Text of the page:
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Studies on sustainable development and comparative ecological evaluation of set-net fishery in Taiwan

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Jenq, Huoo-Yuan (2009) Studies on sustainable development and comparative ecological evaluation of set-net fishery in Taiwan. PhD thesis, University of Tasmania.

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Abstract

The set-net fishery of Taiwan was examined in this study in the context of ecological
sustainable development of a unique fishery. Set-net fishery, unlike many other active
forms of fishing, involves static gear set in near shore coastal environments and targets
migratory pelagic fish. This study is the first comprehensive examination of a set-net
fishery and draws on a comprehensive literature (published mainly in Taiwanese). Data are
presented on annual production in the context of regional fishing cooperators which have
been established to manage the set-net fishery. Information on fishing technology and the
application of set-net gears in coastal waters is presented including net design and
operation through extending questionnaire census responses. Detailed analyses of the catch
from representative set-net fisheries present a comparative evaluation of species
composition including interannual and seasonal variation. Sources of variation in the catch
rates of set-nets are evaluated, particularly meteorological and environmental data (e.g. sea
surface temperature).
The results of the present study reveal that catches of giant trevally, yellowfin tuna,
Hawaiian tenpounder, Japanese barracuda and sword fish are correlated with mean
monthly water temperature. Only Spanish mackerel, which were associated with peak
catches in winter, were negatively correlated with monthly mean temperature. Sea surface
temperature and atmospheric pressure are consistent with the hypothesis that ocean
currents and their variation influence the catch rates of set-nets. Thus, pelagic fish
including tuna, mackerel and trevally follow near-shore coastal currents making those fish
vulnerable to capture by set-nets.
Studies on the bathymetry and underwater topography near set-nets revealed an association
with depth contours and catch rates of fish. Fish are more likely to be caught in set-nets if
the set-nets are located near underwater troughs which in effect influence migration paths.
Knowledge of underwater topography and associated ocean currents is important in
locating set-nets and maximising catch rates of target species. By means of self-developed
fishery detection data processing system (FDPS), an appropriate fishing site for set-net
fishing can be selected.
Acoustic surveys of fish near set-nets were used to examine fish behaviour near set-nets.
The surveys revealed that most fish were active at night and were more likely to be caught
over night than during the day. This is consistent with the daily variation in catches as
set-nets are usually harvested twice a day (i.e., morning catch and afternoon catch).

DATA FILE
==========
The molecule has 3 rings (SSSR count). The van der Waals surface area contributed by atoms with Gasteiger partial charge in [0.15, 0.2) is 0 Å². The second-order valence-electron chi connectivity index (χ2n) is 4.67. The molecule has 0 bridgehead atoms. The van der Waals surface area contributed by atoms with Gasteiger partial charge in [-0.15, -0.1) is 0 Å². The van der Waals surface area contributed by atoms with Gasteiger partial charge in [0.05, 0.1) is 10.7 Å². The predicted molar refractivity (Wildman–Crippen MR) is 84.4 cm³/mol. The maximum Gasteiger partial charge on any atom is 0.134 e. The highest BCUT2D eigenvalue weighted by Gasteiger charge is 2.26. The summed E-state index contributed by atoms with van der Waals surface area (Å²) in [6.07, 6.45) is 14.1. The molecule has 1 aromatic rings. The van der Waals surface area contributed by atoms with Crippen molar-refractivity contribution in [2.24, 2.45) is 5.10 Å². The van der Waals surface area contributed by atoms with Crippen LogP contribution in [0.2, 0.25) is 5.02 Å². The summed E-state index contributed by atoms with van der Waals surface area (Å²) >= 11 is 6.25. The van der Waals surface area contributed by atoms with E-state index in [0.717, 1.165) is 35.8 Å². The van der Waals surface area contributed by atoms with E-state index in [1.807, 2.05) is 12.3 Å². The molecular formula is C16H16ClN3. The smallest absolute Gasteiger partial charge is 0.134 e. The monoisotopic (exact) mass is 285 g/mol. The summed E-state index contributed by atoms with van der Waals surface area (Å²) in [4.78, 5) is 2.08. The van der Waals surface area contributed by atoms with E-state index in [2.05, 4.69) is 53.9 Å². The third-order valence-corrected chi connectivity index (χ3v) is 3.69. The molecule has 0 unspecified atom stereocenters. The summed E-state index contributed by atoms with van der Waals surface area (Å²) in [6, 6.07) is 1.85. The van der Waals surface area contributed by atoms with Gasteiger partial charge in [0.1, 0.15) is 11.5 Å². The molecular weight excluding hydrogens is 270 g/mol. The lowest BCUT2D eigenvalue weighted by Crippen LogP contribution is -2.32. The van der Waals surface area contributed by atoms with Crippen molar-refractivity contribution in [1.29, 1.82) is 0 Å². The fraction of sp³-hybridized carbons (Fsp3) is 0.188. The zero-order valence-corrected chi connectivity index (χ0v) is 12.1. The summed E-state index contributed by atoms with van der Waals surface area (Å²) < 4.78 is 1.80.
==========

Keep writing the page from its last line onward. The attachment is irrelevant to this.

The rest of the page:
Whale sharks are occasionally caught in set-nets. Because of their conservation status,
mitigation methods to avoid whale shark capture were evaluated. However, such mitigation
is in tension with the economic benefits of catching and selling whale sharks (in high
demand by premium seafood markets). Studies showed that most fish caught in set-nets
were relatively small (30-40cm total length). Mitigation methods (including wide-spaced
rope grids to exclude large animals such as sharks) may negatively affect catch rates of
target species (e.g. tuna). Thus, there are both economic and practical disincentives to
apply whale shark- reducing devices.
In all other respects, when compared with other fish methods (particularly demersal
trawling), set-net fisheries have a demonstrably benign impact on coastal environments.
Little by-catch is taken with almost all fish caught sold. What little by-catch is taken is
used as food in co-located fish cage farming operations. As set-nets employ static gears,
the quality of the fish caught is very high (compared with active trawl methods). This, and
the regular harvest (twice daily) presents set-net fishery as a source of high value species
with concomitant economic return to regional coastal communities.
Thus, in the context of ecological sustainable development, the results of this study show
demonstrable ecological, economic and social benefits from set-net fisheries in Taiwan.

Item Type: Thesis (PhD)
Copyright Holders: The Author
Copyright Information:

Copyright 2009 the Author - The University is continuing to endeavour to trace the copyright
owner(s) and in the meantime this item has been reproduced here in good faith. We
would be pleased to hear from the copyright owner(s).

Additional Information:

Available for use in the Library and copying in accordance with the Copyright Act 1968, as amended. Thesis (PhD)--University of Tasmania, 2009. Includes bibliographical references

Date Deposited: 19 Dec 2014 02:54
Last Modified: 30 Nov 2016 21:55
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